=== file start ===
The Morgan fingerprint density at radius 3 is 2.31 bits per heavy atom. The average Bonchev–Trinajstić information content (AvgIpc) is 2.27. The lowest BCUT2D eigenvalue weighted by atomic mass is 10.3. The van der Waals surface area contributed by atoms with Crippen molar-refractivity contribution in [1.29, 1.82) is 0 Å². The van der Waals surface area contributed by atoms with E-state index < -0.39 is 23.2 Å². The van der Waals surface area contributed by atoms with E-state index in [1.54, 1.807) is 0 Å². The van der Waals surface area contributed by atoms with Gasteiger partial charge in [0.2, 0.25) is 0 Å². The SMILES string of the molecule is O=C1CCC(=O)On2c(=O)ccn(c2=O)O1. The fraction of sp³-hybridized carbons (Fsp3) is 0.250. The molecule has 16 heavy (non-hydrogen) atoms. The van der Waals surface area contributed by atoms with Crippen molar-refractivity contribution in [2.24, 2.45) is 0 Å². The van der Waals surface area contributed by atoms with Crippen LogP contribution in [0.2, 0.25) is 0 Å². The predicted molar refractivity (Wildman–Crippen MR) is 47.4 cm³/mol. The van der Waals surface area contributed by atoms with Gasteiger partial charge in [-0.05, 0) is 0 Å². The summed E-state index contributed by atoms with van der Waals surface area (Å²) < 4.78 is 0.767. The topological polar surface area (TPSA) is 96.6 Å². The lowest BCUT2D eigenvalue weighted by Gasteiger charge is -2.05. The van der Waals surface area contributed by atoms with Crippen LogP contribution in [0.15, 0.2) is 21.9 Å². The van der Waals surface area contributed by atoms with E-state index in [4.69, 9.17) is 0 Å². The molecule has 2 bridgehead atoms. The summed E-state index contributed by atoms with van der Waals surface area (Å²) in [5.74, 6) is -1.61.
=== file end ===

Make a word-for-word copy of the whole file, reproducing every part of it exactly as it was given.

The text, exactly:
The Morgan fingerprint density at radius 3 is 2.31 bits per heavy atom. The average Bonchev–Trinajstić information content (AvgIpc) is 2.27. The lowest BCUT2D eigenvalue weighted by atomic mass is 10.3. The van der Waals surface area contributed by atoms with Crippen molar-refractivity contribution in [1.29, 1.82) is 0 Å². The van der Waals surface area contributed by atoms with E-state index < -0.39 is 23.2 Å². The van der Waals surface area contributed by atoms with E-state index in [1.54, 1.807) is 0 Å². The van der Waals surface area contributed by atoms with Gasteiger partial charge in [0.2, 0.25) is 0 Å². The SMILES string of the molecule is O=C1CCC(=O)On2c(=O)ccn(c2=O)O1. The fraction of sp³-hybridized carbons (Fsp3) is 0.250. The molecule has 16 heavy (non-hydrogen) atoms. The van der Waals surface area contributed by atoms with Crippen molar-refractivity contribution in [2.24, 2.45) is 0 Å². The van der Waals surface area contributed by atoms with Crippen LogP contribution in [0.2, 0.25) is 0 Å². The predicted molar refractivity (Wildman–Crippen MR) is 47.4 cm³/mol. The van der Waals surface area contributed by atoms with Gasteiger partial charge in [-0.05, 0) is 0 Å². The summed E-state index contributed by atoms with van der Waals surface area (Å²) < 4.78 is 0.767. The topological polar surface area (TPSA) is 96.6 Å². The lowest BCUT2D eigenvalue weighted by Gasteiger charge is -2.05. The van der Waals surface area contributed by atoms with Crippen LogP contribution in [0.15, 0.2) is 21.9 Å². The van der Waals surface area contributed by atoms with E-state index in [4.69, 9.17) is 0 Å². The molecule has 2 bridgehead atoms. The summed E-state index contributed by atoms with van der Waals surface area (Å²) in [5.74, 6) is -1.61.